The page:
Confused? Check out the glossary here.
1. It was a seven-point game heading into the fourth quarter
As the past few months of the football offseason have elapsed, I've noticed that Northern Illinois' performance in the 2013 Orange Bowl has been lumped pretty closely to Hawaii's performance in the 2008 Sugar Bowl. Granted, NIU did not put up a Boise State- or TCU-esque performance in its BCS bowl opportunity, but I did want to take the time to remind everybody that, heading into the fourth quarter, the score was Florida State 17, Northern Illinois 10. Yes, FSU scored twice early in the fourth to make it a 21-point cushion. Yes, FSU physically dominated. But of course FSU physically dominated. The Seminoles were one of the most physically impressive teams in the country, and NIU was small even by MAC standards.
Under Dave Doeren (and before him, Jerry Kill), NIU consciously sacrificed size for speed in instances when it couldn't have both. In a way, they have become a winning program again because of this, not despite it. The Huskies have won 34 games in three years by pummeling away with an efficient run game, making big strikes in the passing game, and bending, bending, bending, and rarely breaking on defense. That was exactly what they tried to do against Florida State, and it worked for a while. The offense went nowhere -- despite quarterback Jordan Lynch, it was actually the lesser of NIU's units -- but the defense did what the NIU had done all year. The Huskies forced a fumble at the NIU 29, held FSU to a (missed) field goal attempt in the second quarter, scored following a long strike to Akeem Daniels early in the third quarter, and was actually driving to tie the game late in the third quarter before Lynch forced a pass that was intercepted. There was no margin for error in this strategy, but it worked for quite a while.
Or, to put it another way...
F/+ Rankings for non-AQ BCS bowl participants (since 2005):
2010 TCU (+33.3%, fifth overall)
2009 TCU (+32.1%, fourth overall)
2009 Boise State (+28.5%, seventh overall)
2008 Utah (+24.3%, 11th overall)
2006 Boise State (+21.5%, ninth overall)
2012 Northern Illinois (+11.9%, 33rd overall)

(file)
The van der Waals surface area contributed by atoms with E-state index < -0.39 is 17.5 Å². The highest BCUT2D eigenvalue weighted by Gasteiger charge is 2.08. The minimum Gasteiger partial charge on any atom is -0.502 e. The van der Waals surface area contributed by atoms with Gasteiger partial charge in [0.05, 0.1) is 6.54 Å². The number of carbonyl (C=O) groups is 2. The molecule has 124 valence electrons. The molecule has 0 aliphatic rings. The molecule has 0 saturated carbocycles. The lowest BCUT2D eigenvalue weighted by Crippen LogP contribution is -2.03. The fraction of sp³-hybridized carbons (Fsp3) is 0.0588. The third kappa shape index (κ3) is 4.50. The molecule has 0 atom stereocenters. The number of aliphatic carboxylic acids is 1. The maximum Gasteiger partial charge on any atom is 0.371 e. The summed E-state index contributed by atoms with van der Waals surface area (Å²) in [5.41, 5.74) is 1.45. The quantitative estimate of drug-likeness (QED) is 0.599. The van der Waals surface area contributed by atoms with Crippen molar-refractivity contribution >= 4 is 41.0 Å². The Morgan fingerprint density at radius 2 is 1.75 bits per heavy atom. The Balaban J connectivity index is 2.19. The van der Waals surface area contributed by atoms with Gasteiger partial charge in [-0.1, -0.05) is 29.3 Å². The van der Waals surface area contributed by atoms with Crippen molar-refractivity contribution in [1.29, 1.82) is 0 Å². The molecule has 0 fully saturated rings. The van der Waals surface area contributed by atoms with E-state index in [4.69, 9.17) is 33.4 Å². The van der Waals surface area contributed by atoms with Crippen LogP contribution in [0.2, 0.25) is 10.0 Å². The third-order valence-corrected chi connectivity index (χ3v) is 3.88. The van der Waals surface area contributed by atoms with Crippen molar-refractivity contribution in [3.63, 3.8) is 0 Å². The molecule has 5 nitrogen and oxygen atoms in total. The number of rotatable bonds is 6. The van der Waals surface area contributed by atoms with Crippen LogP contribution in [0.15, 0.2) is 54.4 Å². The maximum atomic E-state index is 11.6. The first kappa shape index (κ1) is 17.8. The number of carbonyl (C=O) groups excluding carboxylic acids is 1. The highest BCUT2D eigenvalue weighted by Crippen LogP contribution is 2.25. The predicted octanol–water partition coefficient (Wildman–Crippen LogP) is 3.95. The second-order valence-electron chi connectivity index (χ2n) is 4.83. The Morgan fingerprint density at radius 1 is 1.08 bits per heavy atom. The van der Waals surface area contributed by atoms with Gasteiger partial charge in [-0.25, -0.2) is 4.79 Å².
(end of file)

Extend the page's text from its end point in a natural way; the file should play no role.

2007 Hawaii (+8.0%, 41st overall)
2010 UConn (-1.4%, 63rd overall)
Yes, NIU was a lot closer to Hawaii than Boise/Utah/TCU. But they were more competitive, and they deserve credit for that.
(What's that? UConn wasn't a non-AQ team? Wait ... are you sure?)
2. Time to roll the dice again
Life as a mid-major is, as has been said many times, a bit frustrating. If you make a bad hire, your program falls apart. If you make a good hire, you lose your coach within a couple of years, and you have to hire a new one. Some reward. NIU was able to withstand the loss of Jerry Kill to Minnesota by making an inspired hire of then-Wisconsin defensive coordinator Dave Doeren. But after just two years (and 23 wins), he's now at N.C. State. To keep the good vibes rolling, NIU looked inward; they promoted Doeren's offensive coordinator, Rod Carey (who served as interim coach in the Orange Bowl), to the top spot.
For mid-majors, it's almost as if a program's own infrastructure matters as much as the coach it hires. If this is indeed the case, then Carey has a good chance of succeeding. Over the course of 12 seasons in DeKalb, former head coach Joe Novak helped to lay the groundwork for a quality program. Granted, he couldn't maintain success forever (NIU went 2-10 in his last season, 2007), but NIU averaged 8.2 wins per year from 2002-06, a lovely total in the parity-addled MAC, and despite 2007, it didn't take Jerry Kill long to re-establish momentum. Now, NIU has been to five bowls in five years; the program is built for success, and Carey inherits quite a seasoned roster for the 2013 season. He even retained defensive coordinator Jay Niemann; NIU's defense is strong but unique, and avoiding turnover at the coordinator position was huge.
2012 Schedule & Results
|Record: 12-2 | Adj. Record: 10-4 | Final F/+ Rk: 33|
|Date||Opponent||Score||W-L||Adj. Score||Adj. W-L|
|1-Sep||vs. Iowa||17-18||L||13.6 - 22.6||L|
|8-Sep||UT-Martin||35-7||W||22.8 - 31.2||L|
|15-Sep||at Army||41-40||W||40.5 - 28.9||W|
|22-Sep||Kansas||30-23||W||21.6 - 26.8||L|
|29-Sep||Central Michigan||55-24||W||35.7 - 25.1||W|
|6-Oct||at Ball State||35-23||W||31.6 - 26.7||W|
|13-Oct||Buffalo||45-3||W||41.2 - 18.2||W|
|20-Oct||at Akron||37-7||W||31.1 - 11.8||W|
|27-Oct||at Western Michigan||48-34||W||37.1 - 25.6||W|
|3-Nov||Massachusetts||63-0||W||43.2 - 22.1||W|
|14-Nov||Toledo||31-24||W||36.3 - 27.3||W|
|23-Nov||at Eastern Michigan||49-7||W||32.7 - 18.0||W|
|30-Nov||vs. Kent State||44-37||W||34.3 - 14.8||W|